IoT solutions have now made it possible to treat and reuse wastewater for non-potable purposes. It is no longer just for re-use in flushing systems; real-time quality checks of the ultrasonic sensors allow only colourless and odourless water for heavy-volume applications like HVAC systems. Monitoring the quality of treated water from the STPs enables the user to bravely reduce and reuse their water footprint.
Fittings and infrastructure efficiency
The ability of the sensors to test fitting and valve efficiency is one of the most exciting applications. The real-time flow data measured the flow rate of each fitting in the bathrooms which enabled the user to either change to a more efficient showerhead/tap or include flow reducing valves. In the fast-paced kitchen, data on flow rates in the plate-cleaning section helped reduce water consumption by 10 liters per plate. The info suggested a switch to shower-type taps that cut the flow rate in half.
There were instances where anomalies were identified in plumbing bypasses. Data tracking detected a diversion in a Water Treatment Plant (WTP) plumbing line that led into a Sewage Treatment Plant (STP) inlet. Testing helped find that bypass and the maintenance team rectified it before further losses. Abnormal losses need not be a recurring invisible cost any longer. The ability of the sensors to distinguish between a higher than normal usage and a consistently high user makes this utility solution the right necessity to commercial estates. IoT sensors are improving on reading through the air bubbles in the pipeline and help with the tracking of water demand and supply. Today, anything to do with water quantity and quality can be trapped by this technology.
The challenge ahead
What was once a breakthrough in commercial comfort and luxury is now an essential. The discussion on sustainability is a shrug because it comforts to know that the resulting business will take care of the bills. The utility solutions that exist today would never permit the argument of standard as a justification for running up the tab on resources. Depleting reserves of water have changed the question on scarcity from an “if” to a “when”. Withholding action on sustainable measures would have us seeing a new age of Corporate Social Irresponsibility (CSIR); something we at WEGoT are trying each day to prevent from happening. The future of sustainability is with data and we look forward to the day when technology achieves the solution not just for water but for all things sustainable and convenient in a building, in that order.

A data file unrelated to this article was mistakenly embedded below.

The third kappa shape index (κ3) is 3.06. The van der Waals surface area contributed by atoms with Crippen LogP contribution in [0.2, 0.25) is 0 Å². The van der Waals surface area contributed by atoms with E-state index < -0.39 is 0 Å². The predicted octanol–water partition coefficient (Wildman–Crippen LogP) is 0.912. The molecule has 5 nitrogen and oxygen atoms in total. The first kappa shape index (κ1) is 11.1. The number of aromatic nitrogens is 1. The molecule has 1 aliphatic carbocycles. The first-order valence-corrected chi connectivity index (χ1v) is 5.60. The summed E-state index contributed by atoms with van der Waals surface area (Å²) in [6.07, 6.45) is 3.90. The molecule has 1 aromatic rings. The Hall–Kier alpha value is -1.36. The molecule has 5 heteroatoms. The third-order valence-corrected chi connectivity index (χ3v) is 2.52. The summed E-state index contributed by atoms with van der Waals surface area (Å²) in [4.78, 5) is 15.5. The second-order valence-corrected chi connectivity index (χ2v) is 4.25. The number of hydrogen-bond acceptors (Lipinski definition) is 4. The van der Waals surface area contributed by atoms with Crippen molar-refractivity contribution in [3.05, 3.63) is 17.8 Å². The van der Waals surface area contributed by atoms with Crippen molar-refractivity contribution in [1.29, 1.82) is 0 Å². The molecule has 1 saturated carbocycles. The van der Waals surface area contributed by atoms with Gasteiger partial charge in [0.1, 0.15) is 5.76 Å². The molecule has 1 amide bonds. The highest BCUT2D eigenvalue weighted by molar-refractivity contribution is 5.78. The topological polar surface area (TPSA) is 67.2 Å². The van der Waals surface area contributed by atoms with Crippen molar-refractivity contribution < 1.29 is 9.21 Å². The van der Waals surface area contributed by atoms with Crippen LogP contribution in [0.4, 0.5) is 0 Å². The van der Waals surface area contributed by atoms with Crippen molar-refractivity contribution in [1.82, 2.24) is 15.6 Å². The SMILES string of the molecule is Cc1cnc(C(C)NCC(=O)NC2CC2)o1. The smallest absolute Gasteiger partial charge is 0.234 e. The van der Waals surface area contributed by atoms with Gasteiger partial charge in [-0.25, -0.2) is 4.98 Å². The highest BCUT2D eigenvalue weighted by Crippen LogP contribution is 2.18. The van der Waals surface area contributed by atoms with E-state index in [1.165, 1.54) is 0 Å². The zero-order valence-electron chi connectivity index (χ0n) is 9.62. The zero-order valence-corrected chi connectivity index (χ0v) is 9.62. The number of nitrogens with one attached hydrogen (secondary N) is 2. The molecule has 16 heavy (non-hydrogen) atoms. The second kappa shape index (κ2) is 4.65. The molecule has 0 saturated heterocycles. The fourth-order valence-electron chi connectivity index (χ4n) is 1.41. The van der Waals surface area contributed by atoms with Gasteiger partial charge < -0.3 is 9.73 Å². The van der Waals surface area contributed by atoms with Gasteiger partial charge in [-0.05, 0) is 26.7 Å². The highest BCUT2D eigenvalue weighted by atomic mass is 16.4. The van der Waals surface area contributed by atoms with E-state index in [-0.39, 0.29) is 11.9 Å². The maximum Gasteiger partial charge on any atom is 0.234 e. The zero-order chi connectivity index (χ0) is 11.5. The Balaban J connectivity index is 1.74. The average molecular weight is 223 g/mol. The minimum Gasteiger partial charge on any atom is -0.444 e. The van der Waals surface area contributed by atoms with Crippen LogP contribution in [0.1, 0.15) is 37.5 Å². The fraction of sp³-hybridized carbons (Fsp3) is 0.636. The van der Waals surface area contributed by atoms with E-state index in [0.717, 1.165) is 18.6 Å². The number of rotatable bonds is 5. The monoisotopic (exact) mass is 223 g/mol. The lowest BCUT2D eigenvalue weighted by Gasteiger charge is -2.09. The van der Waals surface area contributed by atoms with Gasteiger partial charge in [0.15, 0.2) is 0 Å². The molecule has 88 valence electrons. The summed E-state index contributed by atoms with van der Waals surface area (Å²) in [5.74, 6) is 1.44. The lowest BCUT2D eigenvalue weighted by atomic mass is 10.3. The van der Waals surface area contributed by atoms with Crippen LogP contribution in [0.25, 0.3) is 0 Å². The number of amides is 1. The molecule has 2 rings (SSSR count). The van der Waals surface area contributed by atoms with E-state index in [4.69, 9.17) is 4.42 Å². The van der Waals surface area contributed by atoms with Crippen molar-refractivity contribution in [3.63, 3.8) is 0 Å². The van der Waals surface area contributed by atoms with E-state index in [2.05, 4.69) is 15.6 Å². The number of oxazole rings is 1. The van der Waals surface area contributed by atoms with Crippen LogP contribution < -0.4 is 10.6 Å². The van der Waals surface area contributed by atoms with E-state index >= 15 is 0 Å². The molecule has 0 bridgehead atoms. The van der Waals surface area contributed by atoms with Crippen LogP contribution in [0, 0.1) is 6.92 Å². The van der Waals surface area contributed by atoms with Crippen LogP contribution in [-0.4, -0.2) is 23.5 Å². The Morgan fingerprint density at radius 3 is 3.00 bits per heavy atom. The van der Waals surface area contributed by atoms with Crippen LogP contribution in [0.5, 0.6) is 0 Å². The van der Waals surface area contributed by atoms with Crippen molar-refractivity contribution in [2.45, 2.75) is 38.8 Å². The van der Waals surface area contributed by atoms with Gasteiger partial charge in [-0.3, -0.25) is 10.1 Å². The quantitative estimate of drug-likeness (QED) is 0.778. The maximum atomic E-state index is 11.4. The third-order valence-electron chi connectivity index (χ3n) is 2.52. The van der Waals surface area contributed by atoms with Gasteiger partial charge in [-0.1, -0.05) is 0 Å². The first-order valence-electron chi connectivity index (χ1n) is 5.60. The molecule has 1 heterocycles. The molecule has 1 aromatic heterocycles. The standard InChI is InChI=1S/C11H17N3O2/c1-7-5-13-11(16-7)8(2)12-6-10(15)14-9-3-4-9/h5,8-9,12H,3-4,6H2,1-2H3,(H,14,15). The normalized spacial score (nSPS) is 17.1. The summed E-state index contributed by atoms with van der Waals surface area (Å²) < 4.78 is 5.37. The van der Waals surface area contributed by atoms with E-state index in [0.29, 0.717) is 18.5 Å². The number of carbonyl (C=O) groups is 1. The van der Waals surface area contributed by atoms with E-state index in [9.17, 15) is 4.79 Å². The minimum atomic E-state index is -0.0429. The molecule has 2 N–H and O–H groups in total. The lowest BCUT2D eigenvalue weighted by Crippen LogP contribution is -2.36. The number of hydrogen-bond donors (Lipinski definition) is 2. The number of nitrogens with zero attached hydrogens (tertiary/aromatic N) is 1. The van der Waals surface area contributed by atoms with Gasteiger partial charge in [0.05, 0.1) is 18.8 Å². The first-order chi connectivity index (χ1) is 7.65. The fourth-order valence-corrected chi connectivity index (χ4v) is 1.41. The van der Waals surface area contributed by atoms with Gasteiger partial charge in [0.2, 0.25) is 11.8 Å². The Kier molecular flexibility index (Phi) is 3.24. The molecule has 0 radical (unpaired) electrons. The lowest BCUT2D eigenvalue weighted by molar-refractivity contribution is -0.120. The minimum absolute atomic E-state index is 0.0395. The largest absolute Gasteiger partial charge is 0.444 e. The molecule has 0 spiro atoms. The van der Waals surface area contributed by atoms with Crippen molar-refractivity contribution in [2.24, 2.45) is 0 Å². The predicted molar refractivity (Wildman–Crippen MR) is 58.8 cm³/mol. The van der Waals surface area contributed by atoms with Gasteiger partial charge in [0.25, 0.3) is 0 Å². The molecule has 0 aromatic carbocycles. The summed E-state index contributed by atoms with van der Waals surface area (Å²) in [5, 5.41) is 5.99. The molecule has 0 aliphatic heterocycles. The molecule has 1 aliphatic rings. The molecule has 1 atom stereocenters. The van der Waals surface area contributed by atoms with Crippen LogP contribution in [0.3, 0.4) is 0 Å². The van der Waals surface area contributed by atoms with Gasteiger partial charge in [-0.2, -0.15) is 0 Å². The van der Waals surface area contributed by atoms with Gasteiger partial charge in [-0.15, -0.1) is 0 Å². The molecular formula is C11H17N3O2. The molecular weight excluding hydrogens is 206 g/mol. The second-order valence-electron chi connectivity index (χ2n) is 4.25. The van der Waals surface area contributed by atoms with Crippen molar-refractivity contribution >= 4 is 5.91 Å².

As mentioned in World Resources Institute (WRI), 75% of India in 2050 is yet to be built. Imagine reducing the demand for water in these buildings by 50%. IoT technology can evolve the design of an entire structure with sustainable components to improve upon every aspect of the site. Much like our statisticised answer to sustainability, consistent awareness will always be step one.